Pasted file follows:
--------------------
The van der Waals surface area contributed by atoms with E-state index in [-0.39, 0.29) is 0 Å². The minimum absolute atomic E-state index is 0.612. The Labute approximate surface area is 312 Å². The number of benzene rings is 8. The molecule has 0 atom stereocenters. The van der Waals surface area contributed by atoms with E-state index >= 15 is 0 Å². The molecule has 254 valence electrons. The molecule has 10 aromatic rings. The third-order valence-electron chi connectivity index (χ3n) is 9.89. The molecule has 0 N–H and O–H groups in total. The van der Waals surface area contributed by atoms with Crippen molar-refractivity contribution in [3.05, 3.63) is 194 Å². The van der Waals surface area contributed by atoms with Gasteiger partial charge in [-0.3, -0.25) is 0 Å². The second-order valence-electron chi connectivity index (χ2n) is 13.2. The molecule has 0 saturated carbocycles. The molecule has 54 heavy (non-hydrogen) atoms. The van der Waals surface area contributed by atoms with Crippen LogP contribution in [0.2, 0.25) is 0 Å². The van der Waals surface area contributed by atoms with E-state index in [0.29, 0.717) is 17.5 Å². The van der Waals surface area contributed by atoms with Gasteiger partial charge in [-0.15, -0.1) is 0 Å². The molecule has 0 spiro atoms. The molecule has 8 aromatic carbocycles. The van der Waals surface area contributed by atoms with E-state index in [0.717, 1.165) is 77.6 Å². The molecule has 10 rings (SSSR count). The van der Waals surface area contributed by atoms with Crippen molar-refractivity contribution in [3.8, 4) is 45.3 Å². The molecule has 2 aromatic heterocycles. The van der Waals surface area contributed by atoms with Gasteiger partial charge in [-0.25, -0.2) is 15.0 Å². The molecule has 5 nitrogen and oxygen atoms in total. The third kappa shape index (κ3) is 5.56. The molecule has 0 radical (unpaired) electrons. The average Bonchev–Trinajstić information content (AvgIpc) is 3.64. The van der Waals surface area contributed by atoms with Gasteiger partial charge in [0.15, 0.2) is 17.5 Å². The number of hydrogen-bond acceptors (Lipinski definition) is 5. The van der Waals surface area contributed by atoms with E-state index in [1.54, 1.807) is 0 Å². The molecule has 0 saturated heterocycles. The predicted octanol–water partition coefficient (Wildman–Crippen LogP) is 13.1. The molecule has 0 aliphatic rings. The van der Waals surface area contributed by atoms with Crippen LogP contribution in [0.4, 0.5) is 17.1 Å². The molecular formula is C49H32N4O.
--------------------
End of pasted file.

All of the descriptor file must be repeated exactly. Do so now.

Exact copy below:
The van der Waals surface area contributed by atoms with E-state index in [-0.39, 0.29) is 0 Å². The minimum absolute atomic E-state index is 0.612. The Labute approximate surface area is 312 Å². The number of benzene rings is 8. The molecule has 0 atom stereocenters. The van der Waals surface area contributed by atoms with E-state index >= 15 is 0 Å². The molecule has 254 valence electrons. The molecule has 10 aromatic rings. The third-order valence-electron chi connectivity index (χ3n) is 9.89. The molecule has 0 N–H and O–H groups in total. The van der Waals surface area contributed by atoms with Crippen molar-refractivity contribution in [3.05, 3.63) is 194 Å². The van der Waals surface area contributed by atoms with Gasteiger partial charge in [-0.3, -0.25) is 0 Å². The second-order valence-electron chi connectivity index (χ2n) is 13.2. The molecule has 0 saturated carbocycles. The molecule has 54 heavy (non-hydrogen) atoms. The van der Waals surface area contributed by atoms with Crippen LogP contribution in [0.2, 0.25) is 0 Å². The van der Waals surface area contributed by atoms with E-state index in [0.29, 0.717) is 17.5 Å². The van der Waals surface area contributed by atoms with Gasteiger partial charge in [-0.15, -0.1) is 0 Å². The molecule has 0 spiro atoms. The molecule has 8 aromatic carbocycles. The van der Waals surface area contributed by atoms with E-state index in [0.717, 1.165) is 77.6 Å². The molecule has 10 rings (SSSR count). The van der Waals surface area contributed by atoms with Crippen molar-refractivity contribution in [3.8, 4) is 45.3 Å². The molecule has 2 aromatic heterocycles. The van der Waals surface area contributed by atoms with Gasteiger partial charge in [-0.25, -0.2) is 15.0 Å². The molecule has 5 nitrogen and oxygen atoms in total. The third kappa shape index (κ3) is 5.56. The molecule has 0 radical (unpaired) electrons. The average Bonchev–Trinajstić information content (AvgIpc) is 3.64. The van der Waals surface area contributed by atoms with Gasteiger partial charge in [0.15, 0.2) is 17.5 Å². The number of hydrogen-bond acceptors (Lipinski definition) is 5. The van der Waals surface area contributed by atoms with E-state index in [1.54, 1.807) is 0 Å². The molecule has 0 saturated heterocycles. The predicted octanol–water partition coefficient (Wildman–Crippen LogP) is 13.1. The molecule has 0 aliphatic rings. The van der Waals surface area contributed by atoms with Crippen LogP contribution in [0.4, 0.5) is 17.1 Å². The molecular formula is C49H32N4O.